Other methods that can be used to generate genomic fragments are chemical agents that disrupt the phosphodiester backbone of DNA, such as those that break bonds by free radical mechanisms, UV light, mechanical disruption, etc. Includes processing. These and above-described methods can be used to generate genomic fragments from the natural genome, and further cleave genomic fragments or other nucleic acids used in the present invention. Additional exemplary mechanical disruption methods that can be used to generate genomic fragments include ultrasound and shear.

  Random primer whole genome amplification typically results in higher amplification yields and increased display when intact genomic DNA is used as a template compared to a fragmented template. In applications of the present invention where amplification of fragmented genomic DNA is desired, the fragments can be ligated together to produce a ligated DNA. The ligated DNA can then be used in the whole genome amplification method previously described herein. Exemplary conditions that can be used in the genome fragment ligation reaction are described, for example, in WO 03/033724 A1.

In embodiments where fragmentation of the target nucleic acid sample is not desired, the fragment can be modified for use in the methods of the invention. For example, genomic DNA can be modified to facilitate amplification. An exemplary modification that can facilitate amplification is, for example, ligation of genomic fragments to form an extended template that can be effectively amplified by random primer amplification. Conjugation is described, for example, in McCoy et al. Biochem. 19: 635-642 (1980), and can be performed by treating a population of genomic fragments with T4 RNA ligase under conditions known in the art. Ligation can also be performed using a mixture of AP endonuclease polymerase and ligase. Damaged DNA can be repaired using a suitable enzyme such as Restorase polymerase mixture (R1028) available from Sigma-Aldrich. Yet another modification that can be used is the addition of a universal tail to the genomic fragment. An exemplary method of integrating with a universal tail includes, but is not limited to, treating the fragment with a terminal deoxynucleotide transferase that tails to the 3 ′ end with a mononucleotide such as dGTP. Therefore, the poly G tail can be added to the genome fragment as a universal tail. Poly C.I. It can be added in the same way as T, U, A or other nucleotide tails. Universal tails can also be synthesized under the condition that a universal tail sequence is added to one or both ends of the genomic fragment, and the genomic fragment is inserted into an oligo having T4 RNA ligase and a random 4-mer duplex adapter and a universal tail sequence. It can also be added by treating with nucleotides.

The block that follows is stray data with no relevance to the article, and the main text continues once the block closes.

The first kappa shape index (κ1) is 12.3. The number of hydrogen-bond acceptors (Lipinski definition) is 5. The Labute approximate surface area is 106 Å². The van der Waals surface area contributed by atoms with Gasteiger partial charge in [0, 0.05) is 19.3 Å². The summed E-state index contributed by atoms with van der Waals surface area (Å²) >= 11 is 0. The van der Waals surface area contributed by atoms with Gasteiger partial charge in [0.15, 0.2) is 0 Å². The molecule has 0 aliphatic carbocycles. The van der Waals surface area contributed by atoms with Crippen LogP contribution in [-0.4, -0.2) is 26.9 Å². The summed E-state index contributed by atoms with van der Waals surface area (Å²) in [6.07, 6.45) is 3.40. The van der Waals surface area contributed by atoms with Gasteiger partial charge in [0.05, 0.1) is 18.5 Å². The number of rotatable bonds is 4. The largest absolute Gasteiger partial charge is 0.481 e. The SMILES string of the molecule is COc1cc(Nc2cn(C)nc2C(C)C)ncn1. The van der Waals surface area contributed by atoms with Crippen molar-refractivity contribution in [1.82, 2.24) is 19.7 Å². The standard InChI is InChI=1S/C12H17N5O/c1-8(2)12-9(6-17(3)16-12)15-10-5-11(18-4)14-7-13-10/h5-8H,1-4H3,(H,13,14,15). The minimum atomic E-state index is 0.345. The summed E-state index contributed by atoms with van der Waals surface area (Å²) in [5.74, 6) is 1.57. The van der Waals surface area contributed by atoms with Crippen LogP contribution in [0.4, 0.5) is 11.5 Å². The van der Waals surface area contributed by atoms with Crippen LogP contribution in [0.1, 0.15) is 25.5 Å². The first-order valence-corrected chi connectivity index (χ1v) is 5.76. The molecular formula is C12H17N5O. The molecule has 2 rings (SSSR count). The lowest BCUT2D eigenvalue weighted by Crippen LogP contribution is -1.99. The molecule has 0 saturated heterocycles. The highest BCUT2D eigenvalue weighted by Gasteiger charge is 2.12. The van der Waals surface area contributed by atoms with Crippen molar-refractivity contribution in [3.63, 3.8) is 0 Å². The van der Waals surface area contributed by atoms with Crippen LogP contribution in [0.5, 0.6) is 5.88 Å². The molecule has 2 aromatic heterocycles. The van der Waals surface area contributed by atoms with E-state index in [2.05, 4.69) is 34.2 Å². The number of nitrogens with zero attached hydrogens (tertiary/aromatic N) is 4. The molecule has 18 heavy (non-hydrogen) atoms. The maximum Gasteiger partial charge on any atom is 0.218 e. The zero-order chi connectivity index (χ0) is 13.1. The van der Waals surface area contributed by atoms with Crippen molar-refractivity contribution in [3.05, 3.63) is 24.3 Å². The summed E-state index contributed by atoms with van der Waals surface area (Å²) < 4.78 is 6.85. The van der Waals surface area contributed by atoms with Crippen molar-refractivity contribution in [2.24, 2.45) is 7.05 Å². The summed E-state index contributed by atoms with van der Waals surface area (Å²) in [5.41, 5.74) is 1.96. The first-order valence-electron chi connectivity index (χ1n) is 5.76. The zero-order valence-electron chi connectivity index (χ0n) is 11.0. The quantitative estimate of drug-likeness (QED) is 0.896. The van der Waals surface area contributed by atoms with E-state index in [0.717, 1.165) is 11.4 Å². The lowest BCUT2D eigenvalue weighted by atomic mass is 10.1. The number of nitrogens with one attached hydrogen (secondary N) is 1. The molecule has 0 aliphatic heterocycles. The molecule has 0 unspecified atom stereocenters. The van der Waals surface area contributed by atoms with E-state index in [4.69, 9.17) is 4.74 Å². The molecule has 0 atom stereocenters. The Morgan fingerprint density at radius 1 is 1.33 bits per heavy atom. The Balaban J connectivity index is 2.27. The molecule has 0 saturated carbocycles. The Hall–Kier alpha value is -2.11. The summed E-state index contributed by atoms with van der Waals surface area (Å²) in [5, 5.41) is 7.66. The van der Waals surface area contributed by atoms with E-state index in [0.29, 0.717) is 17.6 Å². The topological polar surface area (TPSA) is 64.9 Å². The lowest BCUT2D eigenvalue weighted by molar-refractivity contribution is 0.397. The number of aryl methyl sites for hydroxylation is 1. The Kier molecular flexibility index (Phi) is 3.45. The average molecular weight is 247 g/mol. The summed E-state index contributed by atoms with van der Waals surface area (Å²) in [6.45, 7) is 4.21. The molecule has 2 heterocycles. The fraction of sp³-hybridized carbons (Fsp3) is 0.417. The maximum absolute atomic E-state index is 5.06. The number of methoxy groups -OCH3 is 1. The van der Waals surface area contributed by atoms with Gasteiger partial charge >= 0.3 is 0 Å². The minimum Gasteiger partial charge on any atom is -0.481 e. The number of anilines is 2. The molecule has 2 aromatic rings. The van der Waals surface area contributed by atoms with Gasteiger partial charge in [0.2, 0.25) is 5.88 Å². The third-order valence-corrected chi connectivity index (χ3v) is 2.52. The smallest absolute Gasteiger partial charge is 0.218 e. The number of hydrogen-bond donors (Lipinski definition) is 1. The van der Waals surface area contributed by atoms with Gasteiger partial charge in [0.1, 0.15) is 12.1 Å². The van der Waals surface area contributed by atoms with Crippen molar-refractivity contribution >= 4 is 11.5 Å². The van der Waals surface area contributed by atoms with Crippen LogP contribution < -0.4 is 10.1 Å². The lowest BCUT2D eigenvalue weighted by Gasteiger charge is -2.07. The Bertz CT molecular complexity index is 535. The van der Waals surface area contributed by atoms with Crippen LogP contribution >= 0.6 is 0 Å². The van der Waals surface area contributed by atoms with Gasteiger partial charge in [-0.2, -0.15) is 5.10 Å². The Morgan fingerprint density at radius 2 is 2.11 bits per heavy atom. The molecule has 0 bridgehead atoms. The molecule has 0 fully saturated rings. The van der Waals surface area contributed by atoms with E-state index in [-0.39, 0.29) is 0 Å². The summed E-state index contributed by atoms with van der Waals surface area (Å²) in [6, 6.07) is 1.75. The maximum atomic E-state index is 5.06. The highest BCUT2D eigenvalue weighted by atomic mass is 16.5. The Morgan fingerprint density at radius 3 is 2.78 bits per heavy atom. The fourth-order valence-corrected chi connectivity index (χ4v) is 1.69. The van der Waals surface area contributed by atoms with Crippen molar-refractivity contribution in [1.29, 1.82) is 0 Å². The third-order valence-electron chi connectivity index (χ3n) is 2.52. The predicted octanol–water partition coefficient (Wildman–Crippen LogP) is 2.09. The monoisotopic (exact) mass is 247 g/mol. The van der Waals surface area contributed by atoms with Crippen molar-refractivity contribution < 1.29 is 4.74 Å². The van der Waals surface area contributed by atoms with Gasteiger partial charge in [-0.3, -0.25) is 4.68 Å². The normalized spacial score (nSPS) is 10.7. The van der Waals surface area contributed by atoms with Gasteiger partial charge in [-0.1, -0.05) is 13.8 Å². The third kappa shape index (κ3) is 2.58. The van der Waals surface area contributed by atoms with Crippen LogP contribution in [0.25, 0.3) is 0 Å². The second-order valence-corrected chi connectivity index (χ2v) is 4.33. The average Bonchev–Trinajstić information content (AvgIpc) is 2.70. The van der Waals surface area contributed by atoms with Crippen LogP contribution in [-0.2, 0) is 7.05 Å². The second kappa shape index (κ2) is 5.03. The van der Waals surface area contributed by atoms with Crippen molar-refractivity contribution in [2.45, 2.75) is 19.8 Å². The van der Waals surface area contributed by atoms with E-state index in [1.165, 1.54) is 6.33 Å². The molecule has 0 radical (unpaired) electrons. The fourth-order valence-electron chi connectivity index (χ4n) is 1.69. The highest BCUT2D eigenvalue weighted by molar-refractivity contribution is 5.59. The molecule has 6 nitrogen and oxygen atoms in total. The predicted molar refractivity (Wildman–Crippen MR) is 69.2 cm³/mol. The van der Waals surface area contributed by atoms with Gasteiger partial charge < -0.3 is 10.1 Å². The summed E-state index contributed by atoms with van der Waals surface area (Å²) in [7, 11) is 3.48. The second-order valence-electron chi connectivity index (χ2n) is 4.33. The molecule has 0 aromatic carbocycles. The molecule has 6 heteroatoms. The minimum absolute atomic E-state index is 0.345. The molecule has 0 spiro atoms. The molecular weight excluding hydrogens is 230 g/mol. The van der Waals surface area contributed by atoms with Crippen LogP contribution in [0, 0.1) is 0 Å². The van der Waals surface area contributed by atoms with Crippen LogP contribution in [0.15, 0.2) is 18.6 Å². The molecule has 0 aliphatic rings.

Example X describes a method for amplifying fragments generated by bisulfite treatment of methylated DNA. One skilled in the art will appreciate that the amplification method described in Example X can be used with nucleic acid fragment samples of any of a variety of compositions generated by any of a variety of mechanisms. I will. Further examples of DNA fragments useful in the present invention include, but are not limited to, for example, stored formalin-fixed, formaldehyde-fixed, paraffin embedded, embedded in polymers CDNA from stored tissue or cells, such as processed, ethanol-embedded, or any combination thereof, or degraded genomic DNA. Fragmented DNA also decays because of the long time between the forensic sample, archaeological sample, paleontology sample, mummified sample, petrified sample, and cell or tissue death and analysis of its genomic DNA May have been obtained from other samples. The method of detecting a typable locus in a genome comprises contacting a genomic fragment with a plurality of nucleic acid probes having a sequence corresponding to the typable locus under conditions where a probe-fragment hybrid is formed. Can be included. The probe used in the methods of the invention can have any of a variety of compositions or sizes as long as it has the ability to bind to a target nucleic acid with sequence specificity. Typically, the probe used in the above method is, for example, a nucleic acid including one having a natural structure or an analog thereof. Exemplary nucleic acid probes that can be used in the methods of the present invention include, but are not limited to, those described above for primers and other nucleic acids useful in the present invention. In addition, other sequence specific probes including, for example, peptides, proteins or other polymeric compounds can also be used in the methods of the invention.

  The probes of the invention can be complementary to a typeable locus, or other detection location that indicates the presence of a typeable locus in a display population of genomic fragments. Thus, detecting the typable locus of a genomic fragment can include, for example, detecting the locus itself, or detecting additional sequences that are genetically linked or related. This complementarity need not be perfect. For example, there can be any number of base pair mismatches within a hybridized nucleic acid complex, as long as the mismatch does not prevent the formation of a sufficiently stable hybridization complex for detection under the conditions to be used.